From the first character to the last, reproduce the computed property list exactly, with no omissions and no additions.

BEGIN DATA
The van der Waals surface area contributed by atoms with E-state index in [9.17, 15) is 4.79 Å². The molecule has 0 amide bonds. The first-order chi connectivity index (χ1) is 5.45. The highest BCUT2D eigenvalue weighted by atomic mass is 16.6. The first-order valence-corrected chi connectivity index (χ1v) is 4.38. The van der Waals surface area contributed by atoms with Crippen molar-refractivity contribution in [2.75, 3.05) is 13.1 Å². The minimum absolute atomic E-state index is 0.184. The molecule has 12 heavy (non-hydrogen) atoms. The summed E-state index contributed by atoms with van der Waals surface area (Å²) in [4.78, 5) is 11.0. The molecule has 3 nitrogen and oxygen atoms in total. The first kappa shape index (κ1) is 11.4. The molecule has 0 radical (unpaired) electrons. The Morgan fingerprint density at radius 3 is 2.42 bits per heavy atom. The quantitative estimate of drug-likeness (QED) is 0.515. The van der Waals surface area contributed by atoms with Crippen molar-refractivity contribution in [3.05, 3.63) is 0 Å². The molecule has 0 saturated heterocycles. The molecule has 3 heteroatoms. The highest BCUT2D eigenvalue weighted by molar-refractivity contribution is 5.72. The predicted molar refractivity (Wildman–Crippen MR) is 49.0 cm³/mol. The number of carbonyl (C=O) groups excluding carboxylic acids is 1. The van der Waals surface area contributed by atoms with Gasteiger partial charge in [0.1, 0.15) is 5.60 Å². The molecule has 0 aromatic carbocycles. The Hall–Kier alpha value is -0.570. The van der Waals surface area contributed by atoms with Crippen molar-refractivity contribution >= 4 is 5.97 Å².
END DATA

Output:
The van der Waals surface area contributed by atoms with E-state index in [9.17, 15) is 4.79 Å². The molecule has 0 amide bonds. The first-order chi connectivity index (χ1) is 5.45. The highest BCUT2D eigenvalue weighted by atomic mass is 16.6. The first-order valence-corrected chi connectivity index (χ1v) is 4.38. The van der Waals surface area contributed by atoms with Crippen molar-refractivity contribution in [2.75, 3.05) is 13.1 Å². The minimum absolute atomic E-state index is 0.184. The molecule has 12 heavy (non-hydrogen) atoms. The summed E-state index contributed by atoms with van der Waals surface area (Å²) in [4.78, 5) is 11.0. The molecule has 3 nitrogen and oxygen atoms in total. The first kappa shape index (κ1) is 11.4. The molecule has 0 radical (unpaired) electrons. The Morgan fingerprint density at radius 3 is 2.42 bits per heavy atom. The quantitative estimate of drug-likeness (QED) is 0.515. The van der Waals surface area contributed by atoms with Crippen molar-refractivity contribution in [3.05, 3.63) is 0 Å². The molecule has 0 saturated heterocycles. The molecule has 3 heteroatoms. The highest BCUT2D eigenvalue weighted by molar-refractivity contribution is 5.72. The predicted molar refractivity (Wildman–Crippen MR) is 49.0 cm³/mol. The number of carbonyl (C=O) groups excluding carboxylic acids is 1. The van der Waals surface area contributed by atoms with Gasteiger partial charge in [0.1, 0.15) is 5.60 Å². The molecule has 0 aromatic carbocycles. The Hall–Kier alpha value is -0.570. The van der Waals surface area contributed by atoms with Crippen molar-refractivity contribution >= 4 is 5.97 Å².